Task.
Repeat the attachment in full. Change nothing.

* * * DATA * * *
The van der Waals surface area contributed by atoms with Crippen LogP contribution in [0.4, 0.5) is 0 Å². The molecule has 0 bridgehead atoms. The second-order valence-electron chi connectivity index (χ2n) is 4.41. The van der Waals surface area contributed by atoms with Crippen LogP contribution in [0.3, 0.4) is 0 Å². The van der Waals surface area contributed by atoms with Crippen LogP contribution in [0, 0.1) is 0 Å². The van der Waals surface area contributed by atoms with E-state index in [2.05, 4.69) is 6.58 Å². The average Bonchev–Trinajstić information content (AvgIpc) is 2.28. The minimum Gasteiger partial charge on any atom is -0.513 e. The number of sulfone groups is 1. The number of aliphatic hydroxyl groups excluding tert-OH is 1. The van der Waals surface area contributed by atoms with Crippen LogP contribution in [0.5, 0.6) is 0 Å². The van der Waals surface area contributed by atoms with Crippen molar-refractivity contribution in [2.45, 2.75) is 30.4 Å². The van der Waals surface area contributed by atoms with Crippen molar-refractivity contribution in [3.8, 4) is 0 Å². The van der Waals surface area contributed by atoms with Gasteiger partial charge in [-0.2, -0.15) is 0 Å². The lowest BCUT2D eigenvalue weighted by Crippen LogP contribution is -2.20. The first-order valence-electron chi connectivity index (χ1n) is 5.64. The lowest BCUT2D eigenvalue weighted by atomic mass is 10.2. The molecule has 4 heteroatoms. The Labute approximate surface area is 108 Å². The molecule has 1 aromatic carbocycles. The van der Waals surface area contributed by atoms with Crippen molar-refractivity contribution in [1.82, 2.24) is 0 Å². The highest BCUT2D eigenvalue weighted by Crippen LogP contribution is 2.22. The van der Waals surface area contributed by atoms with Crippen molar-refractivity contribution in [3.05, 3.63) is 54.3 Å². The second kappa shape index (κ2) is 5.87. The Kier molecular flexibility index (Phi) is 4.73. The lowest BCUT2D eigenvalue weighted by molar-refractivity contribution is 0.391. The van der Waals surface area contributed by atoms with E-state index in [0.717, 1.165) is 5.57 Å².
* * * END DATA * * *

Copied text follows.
The van der Waals surface area contributed by atoms with Crippen LogP contribution in [0.4, 0.5) is 0 Å². The molecule has 0 bridgehead atoms. The second-order valence-electron chi connectivity index (χ2n) is 4.41. The van der Waals surface area contributed by atoms with Crippen LogP contribution in [0.3, 0.4) is 0 Å². The van der Waals surface area contributed by atoms with Crippen LogP contribution in [0, 0.1) is 0 Å². The van der Waals surface area contributed by atoms with E-state index in [2.05, 4.69) is 6.58 Å². The average Bonchev–Trinajstić information content (AvgIpc) is 2.28. The minimum Gasteiger partial charge on any atom is -0.513 e. The number of sulfone groups is 1. The number of aliphatic hydroxyl groups excluding tert-OH is 1. The van der Waals surface area contributed by atoms with Crippen LogP contribution in [0.5, 0.6) is 0 Å². The van der Waals surface area contributed by atoms with Crippen molar-refractivity contribution in [2.45, 2.75) is 30.4 Å². The van der Waals surface area contributed by atoms with Crippen molar-refractivity contribution in [3.8, 4) is 0 Å². The van der Waals surface area contributed by atoms with Gasteiger partial charge in [-0.2, -0.15) is 0 Å². The lowest BCUT2D eigenvalue weighted by Crippen LogP contribution is -2.20. The first-order valence-electron chi connectivity index (χ1n) is 5.64. The lowest BCUT2D eigenvalue weighted by atomic mass is 10.2. The molecule has 4 heteroatoms. The Labute approximate surface area is 108 Å². The molecule has 1 aromatic carbocycles. The van der Waals surface area contributed by atoms with Crippen molar-refractivity contribution in [1.82, 2.24) is 0 Å². The highest BCUT2D eigenvalue weighted by Crippen LogP contribution is 2.22. The van der Waals surface area contributed by atoms with Crippen molar-refractivity contribution in [3.05, 3.63) is 54.3 Å². The second kappa shape index (κ2) is 5.87. The Kier molecular flexibility index (Phi) is 4.73. The lowest BCUT2D eigenvalue weighted by molar-refractivity contribution is 0.391. The van der Waals surface area contributed by atoms with E-state index in [0.717, 1.165) is 5.57 Å².